Spheres of attraction, brought together by quantum physics

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J. Munday/University of Maryland

Researchers at the University of Maryland have made new measurements of a practically imperceptible effect, known as the Casimir force. In contrast to more familiar forces like gravitation, scientists didn’t even really know of its existence until the mid 20th century. Rarely, they have caught glimpses of the Casimir force as it pulls two closely spaced objects together. Measurements have been difficult because the objects, once arranged, must stay mostly motionless during the entire process. This requirement that has placed practical limitations on experiments—one of the objects has almost always been a flat plate.

Now, scientists have moved beyond this hurdle, and employed a high-resolution microscope to probe the attractive force between two spheres. The study, published in Physical Review Letters and highlighted in PhysicsWorld, is ongoing and spheres are only the beginning. Researchers say the technique can be extended to other geometric combinations, and possibly even a needle-and-hole geometry, a special case that may exhibit repulsion. Such advancements could facilitate a better understanding of the force itself and even guide future designs of accelerometers and other nano- and micro-devices.

Casimir forces arise from the fact that space is brimming with fields, even when apparently empty. Due to quantum physics rules, these fields are not idle spectators, but rather they fluctuate and create disturbances. And when two objects are brought together, fewer fluctuating fields fit within the gap between them as compared to their surroundings. This deficiency within the gap gives rise to an ever-so-tiny Casimir force, pulling the objects together. It is so small, however, that a full scientific understanding of it has remained elusive.

Yet despite its weak strength, the Casimir force can manifest itself in some electro-mechanical devices that have components separated by tiny gaps. Currently, this effect has been seen in research-grade devices, but as commercial designers continue to miniaturize electronics the problem may become more widespread.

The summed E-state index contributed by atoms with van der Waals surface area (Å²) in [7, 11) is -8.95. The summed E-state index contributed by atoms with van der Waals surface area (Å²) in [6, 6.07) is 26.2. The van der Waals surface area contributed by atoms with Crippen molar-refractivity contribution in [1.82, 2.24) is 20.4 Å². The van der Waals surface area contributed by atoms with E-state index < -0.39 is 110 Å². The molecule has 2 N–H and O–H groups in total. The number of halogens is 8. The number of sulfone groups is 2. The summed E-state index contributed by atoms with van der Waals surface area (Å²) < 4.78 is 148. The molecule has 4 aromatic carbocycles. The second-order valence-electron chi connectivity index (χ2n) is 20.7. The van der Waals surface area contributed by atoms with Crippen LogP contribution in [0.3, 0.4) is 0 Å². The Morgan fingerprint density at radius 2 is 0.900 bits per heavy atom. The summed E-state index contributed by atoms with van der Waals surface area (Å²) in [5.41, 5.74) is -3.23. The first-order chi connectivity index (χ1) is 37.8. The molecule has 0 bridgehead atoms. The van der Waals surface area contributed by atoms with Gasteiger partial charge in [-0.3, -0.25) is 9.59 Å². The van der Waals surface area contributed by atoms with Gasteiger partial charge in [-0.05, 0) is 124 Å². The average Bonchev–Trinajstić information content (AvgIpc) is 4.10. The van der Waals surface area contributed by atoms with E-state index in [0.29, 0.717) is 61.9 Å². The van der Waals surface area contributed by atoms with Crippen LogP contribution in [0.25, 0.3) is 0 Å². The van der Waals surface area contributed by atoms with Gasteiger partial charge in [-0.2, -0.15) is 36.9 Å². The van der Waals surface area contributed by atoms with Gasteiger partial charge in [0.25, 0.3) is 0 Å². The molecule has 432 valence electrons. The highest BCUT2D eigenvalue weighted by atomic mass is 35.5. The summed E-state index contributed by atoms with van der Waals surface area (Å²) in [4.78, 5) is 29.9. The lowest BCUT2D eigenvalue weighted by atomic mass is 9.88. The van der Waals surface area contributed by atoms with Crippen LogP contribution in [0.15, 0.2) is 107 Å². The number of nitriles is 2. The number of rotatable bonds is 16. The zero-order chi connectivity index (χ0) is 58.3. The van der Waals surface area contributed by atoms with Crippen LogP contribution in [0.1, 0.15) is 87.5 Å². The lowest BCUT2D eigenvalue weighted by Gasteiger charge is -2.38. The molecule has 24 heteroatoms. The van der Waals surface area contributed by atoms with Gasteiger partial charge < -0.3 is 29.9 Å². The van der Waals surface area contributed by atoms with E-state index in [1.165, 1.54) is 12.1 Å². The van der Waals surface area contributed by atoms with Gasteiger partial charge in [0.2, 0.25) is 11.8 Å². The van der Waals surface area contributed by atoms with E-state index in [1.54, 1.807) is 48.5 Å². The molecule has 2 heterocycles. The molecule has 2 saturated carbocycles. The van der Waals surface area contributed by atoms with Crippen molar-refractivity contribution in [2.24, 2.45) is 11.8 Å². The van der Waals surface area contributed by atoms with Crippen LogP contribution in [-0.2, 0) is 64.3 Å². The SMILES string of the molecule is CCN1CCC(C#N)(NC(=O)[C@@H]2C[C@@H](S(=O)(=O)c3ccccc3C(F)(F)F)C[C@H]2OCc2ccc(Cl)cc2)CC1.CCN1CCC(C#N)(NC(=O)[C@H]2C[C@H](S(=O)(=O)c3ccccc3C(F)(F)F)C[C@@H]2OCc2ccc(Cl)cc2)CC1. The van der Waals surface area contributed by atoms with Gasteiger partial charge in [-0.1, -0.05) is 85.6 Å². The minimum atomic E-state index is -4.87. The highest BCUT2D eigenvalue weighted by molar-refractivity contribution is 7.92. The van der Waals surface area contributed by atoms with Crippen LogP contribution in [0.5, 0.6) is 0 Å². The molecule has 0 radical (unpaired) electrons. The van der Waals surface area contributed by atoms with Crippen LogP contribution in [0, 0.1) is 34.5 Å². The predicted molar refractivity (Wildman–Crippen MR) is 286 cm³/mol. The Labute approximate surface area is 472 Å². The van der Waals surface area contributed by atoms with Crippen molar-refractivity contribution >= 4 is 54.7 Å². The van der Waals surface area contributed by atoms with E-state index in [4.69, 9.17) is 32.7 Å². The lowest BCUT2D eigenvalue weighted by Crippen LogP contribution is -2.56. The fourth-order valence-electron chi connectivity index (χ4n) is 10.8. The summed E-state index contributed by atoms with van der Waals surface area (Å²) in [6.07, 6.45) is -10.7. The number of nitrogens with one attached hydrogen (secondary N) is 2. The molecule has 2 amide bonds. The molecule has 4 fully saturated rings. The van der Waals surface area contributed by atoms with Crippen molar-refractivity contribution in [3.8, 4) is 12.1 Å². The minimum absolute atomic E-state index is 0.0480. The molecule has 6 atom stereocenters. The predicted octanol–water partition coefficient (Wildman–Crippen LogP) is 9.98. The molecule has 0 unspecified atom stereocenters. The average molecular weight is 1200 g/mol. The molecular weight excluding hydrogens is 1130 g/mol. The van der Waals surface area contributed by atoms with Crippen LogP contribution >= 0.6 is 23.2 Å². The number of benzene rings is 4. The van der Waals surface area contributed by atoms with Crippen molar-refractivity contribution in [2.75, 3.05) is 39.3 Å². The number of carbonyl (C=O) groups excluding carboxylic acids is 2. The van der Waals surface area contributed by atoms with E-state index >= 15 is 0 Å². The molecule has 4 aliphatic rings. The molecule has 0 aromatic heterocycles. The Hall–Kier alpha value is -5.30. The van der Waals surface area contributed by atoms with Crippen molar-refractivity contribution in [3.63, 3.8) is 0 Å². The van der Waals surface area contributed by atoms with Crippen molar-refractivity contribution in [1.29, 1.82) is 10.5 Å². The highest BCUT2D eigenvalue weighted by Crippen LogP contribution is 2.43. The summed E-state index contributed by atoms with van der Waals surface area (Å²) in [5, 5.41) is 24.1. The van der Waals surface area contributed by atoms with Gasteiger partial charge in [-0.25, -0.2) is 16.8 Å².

Dealing with the Casimir force and its technological implications is not straightforward. Its effects change based on object geometry, and our understanding of these differences remains limited. Scientists only know the exact mathematical formula for what happens between two flat plates. For other more complex geometries, scientists turn to numerical approximations and treat curved surfaces as a bunch of even tinier flat plates. Better, more versatile measurement techniques are needed to validate such approaches, promote a greater understanding of this force, and enable solutions to its associated technological issues.

Now researchers led by UMD Associate Professor of Electrical and Computer Engineering Jeremy Munday, have demonstrated a method for measuring the force between two spheres, and proposed that it can be extended to arbitrary three-dimensional objects. Similar to other experiments, they detect the force with a special microscope that has a cantilever arm resembling a diving board. But they overcome previous problems aligning two spheres by using an in-situ approach. One sphere is affixed beneath the microscope arm and scanned over a second sphere. They use spatial information from the scan to align and make corrections as necessary. Force measurements are only executed when sphere-sphere alignment is confirmed. They examine different sized spheres, and sphere separations ranging from 30 to 400 nanometers. The process is tedious, with each complete measurement taking 24 hours. In the end, the force measurements matched well with predictions that were based on approximations. The authors indicated that this proof-of-concept should open the possibility for studying sharper objects, ones that may exhibit deviations from such calculations.

“Because the effect of geometry on the Casimir force is very difficult to calculate with theory, our sphere-sphere experiment opens up a new avenue to explore how quantum electromagnetic fields and matter interact with each other,” says lead author and recent physics graduate student Joseph Garrett, “Now, only our imagination limits the geometric configurations in which we can measure the Casimir force."

Published February 5, 2018